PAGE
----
To treat malaria, this medication is usually given as a single dose of 1/2 to 3 tablets. Follow your doctor's instructions.

If you are taking this medicine to prevent malaria, start taking it 1 or 2 days before entering an area where malaria is common. Take the medication every day during your stay and for 4 to 6 weeks after you leave.

You should not take pyrimethamine and sulfadoxine for longer than 2 years without a doctor's advice.

In addition to taking pyrimethamine and sulfadoxine, use protective clothing, insect repellents, and mosquito netting around your bed to further prevent mosquito bites that could cause malaria.

If you take this medication for longer than 3 months, your blood may need to be tested on a regular basis. Do not miss any scheduled appointments.

Contact your doctor as soon as possible if you have been exposed to malaria, or if you have fever or other symptoms of illness during or after a stay in an area where malaria is common.

No medication is 100% effective in treating or preventing malaria. For best results, keep using the medication as directed. Talk with your doctor if you have fever, vomiting, or diarrhea during your treatment.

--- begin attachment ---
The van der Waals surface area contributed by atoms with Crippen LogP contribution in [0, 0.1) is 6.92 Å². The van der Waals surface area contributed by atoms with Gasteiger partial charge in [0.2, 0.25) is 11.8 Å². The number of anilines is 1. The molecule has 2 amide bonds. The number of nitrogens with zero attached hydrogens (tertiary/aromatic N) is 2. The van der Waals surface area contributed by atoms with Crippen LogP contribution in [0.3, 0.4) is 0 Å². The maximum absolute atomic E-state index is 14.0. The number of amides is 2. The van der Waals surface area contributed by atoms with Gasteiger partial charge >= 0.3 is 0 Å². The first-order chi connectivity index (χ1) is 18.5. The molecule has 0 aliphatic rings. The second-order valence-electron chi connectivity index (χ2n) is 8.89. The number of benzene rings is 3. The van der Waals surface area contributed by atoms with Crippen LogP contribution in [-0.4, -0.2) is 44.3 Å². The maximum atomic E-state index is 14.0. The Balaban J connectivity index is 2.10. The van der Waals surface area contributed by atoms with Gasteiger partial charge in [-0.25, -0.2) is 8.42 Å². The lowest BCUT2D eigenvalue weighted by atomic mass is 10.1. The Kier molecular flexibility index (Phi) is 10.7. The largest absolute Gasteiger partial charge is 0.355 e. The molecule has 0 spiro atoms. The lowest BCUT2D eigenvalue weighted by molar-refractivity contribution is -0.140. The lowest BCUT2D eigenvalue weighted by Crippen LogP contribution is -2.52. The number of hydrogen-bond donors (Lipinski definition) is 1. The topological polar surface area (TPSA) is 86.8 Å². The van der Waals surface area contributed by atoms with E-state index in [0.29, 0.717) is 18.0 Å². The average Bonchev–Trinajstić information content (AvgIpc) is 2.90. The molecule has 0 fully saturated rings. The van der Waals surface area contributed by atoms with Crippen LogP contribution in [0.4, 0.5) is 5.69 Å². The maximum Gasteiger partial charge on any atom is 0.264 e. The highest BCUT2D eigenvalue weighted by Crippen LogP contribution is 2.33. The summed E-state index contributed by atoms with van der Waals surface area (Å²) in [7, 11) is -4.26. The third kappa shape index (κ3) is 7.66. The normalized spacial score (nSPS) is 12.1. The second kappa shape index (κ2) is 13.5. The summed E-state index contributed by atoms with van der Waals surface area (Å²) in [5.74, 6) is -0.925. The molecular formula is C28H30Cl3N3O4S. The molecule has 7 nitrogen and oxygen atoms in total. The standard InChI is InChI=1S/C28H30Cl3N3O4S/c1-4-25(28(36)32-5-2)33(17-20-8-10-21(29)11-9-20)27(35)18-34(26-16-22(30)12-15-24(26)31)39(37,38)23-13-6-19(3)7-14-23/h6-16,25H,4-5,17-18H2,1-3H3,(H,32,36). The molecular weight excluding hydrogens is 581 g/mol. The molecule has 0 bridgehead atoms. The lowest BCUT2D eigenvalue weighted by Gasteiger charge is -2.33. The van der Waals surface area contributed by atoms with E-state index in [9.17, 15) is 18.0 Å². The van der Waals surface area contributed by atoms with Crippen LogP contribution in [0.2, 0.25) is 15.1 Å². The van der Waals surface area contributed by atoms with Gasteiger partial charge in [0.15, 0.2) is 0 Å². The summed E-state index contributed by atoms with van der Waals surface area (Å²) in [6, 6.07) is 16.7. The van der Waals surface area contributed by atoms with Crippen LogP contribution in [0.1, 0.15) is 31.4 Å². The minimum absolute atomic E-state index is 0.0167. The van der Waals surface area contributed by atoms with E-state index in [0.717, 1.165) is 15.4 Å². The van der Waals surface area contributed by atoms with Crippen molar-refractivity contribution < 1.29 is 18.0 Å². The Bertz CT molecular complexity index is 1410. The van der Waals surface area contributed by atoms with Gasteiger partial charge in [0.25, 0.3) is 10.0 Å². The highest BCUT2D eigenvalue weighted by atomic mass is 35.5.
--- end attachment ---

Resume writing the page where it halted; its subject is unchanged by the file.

Store pyrimethamine and sulfadoxine at room temperature away from moisture and heat.

What happens if I miss a dose?

Take the missed dose as soon as you remember. If it is almost time for your next dose, wait until then to take the medicine and skip the missed dose. Do not take extra medicine to make up the missed dose.

What happens if I overdose?

Seek emergency medical attention if you think you have used too much of this medicine.

Overdose symptoms may include nausea, vomiting, loss of appetite, fever, chills, sore throat, swollen tongue, or seizure (convulsions).

What should I avoid while taking pyrimethamine and sulfadoxine?

Avoid exposure to sunlight or artificial UV rays (sunlamps or tanning beds) while taking this medication.